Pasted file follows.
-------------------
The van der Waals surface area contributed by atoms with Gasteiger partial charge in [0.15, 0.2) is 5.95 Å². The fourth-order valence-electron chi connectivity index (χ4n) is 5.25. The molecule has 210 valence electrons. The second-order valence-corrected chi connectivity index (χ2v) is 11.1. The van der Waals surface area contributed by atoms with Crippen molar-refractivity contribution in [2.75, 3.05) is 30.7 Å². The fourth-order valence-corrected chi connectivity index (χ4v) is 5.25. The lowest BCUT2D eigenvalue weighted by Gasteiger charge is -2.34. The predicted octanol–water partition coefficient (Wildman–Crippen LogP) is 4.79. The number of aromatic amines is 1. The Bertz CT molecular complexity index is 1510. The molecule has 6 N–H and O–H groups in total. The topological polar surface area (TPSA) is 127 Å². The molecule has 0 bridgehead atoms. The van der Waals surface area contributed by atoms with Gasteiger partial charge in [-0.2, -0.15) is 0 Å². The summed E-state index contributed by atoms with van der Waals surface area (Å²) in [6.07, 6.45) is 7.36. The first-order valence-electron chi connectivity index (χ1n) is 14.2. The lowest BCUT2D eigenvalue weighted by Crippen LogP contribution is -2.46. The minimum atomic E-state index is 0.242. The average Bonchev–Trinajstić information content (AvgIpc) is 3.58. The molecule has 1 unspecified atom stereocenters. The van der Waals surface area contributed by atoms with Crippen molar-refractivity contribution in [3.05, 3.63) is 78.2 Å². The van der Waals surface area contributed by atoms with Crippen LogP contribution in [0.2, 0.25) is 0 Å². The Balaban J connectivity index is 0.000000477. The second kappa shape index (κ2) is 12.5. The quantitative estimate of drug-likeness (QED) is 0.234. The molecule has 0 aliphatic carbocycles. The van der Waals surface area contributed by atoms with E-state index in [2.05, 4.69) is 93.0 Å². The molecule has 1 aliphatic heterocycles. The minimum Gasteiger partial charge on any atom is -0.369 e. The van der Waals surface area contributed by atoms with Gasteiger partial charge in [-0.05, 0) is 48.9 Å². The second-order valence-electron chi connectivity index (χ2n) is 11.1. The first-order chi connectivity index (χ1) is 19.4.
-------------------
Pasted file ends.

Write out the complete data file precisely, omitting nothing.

The van der Waals surface area contributed by atoms with Gasteiger partial charge in [0.15, 0.2) is 5.95 Å². The fourth-order valence-electron chi connectivity index (χ4n) is 5.25. The molecule has 210 valence electrons. The second-order valence-corrected chi connectivity index (χ2v) is 11.1. The van der Waals surface area contributed by atoms with Crippen molar-refractivity contribution in [2.75, 3.05) is 30.7 Å². The fourth-order valence-corrected chi connectivity index (χ4v) is 5.25. The lowest BCUT2D eigenvalue weighted by Gasteiger charge is -2.34. The predicted octanol–water partition coefficient (Wildman–Crippen LogP) is 4.79. The number of aromatic amines is 1. The Bertz CT molecular complexity index is 1510. The molecule has 6 N–H and O–H groups in total. The topological polar surface area (TPSA) is 127 Å². The molecule has 0 bridgehead atoms. The van der Waals surface area contributed by atoms with Gasteiger partial charge in [-0.2, -0.15) is 0 Å². The summed E-state index contributed by atoms with van der Waals surface area (Å²) in [6.07, 6.45) is 7.36. The first-order valence-electron chi connectivity index (χ1n) is 14.2. The lowest BCUT2D eigenvalue weighted by Crippen LogP contribution is -2.46. The minimum atomic E-state index is 0.242. The average Bonchev–Trinajstić information content (AvgIpc) is 3.58. The molecule has 1 unspecified atom stereocenters. The van der Waals surface area contributed by atoms with Crippen molar-refractivity contribution in [3.05, 3.63) is 78.2 Å². The van der Waals surface area contributed by atoms with Crippen LogP contribution in [0.2, 0.25) is 0 Å². The Balaban J connectivity index is 0.000000477. The second kappa shape index (κ2) is 12.5. The quantitative estimate of drug-likeness (QED) is 0.234. The molecule has 0 aliphatic carbocycles. The van der Waals surface area contributed by atoms with E-state index in [2.05, 4.69) is 93.0 Å². The molecule has 1 aliphatic heterocycles. The minimum Gasteiger partial charge on any atom is -0.369 e. The van der Waals surface area contributed by atoms with Gasteiger partial charge in [-0.05, 0) is 48.9 Å². The second-order valence-electron chi connectivity index (χ2n) is 11.1. The first-order chi connectivity index (χ1) is 19.4.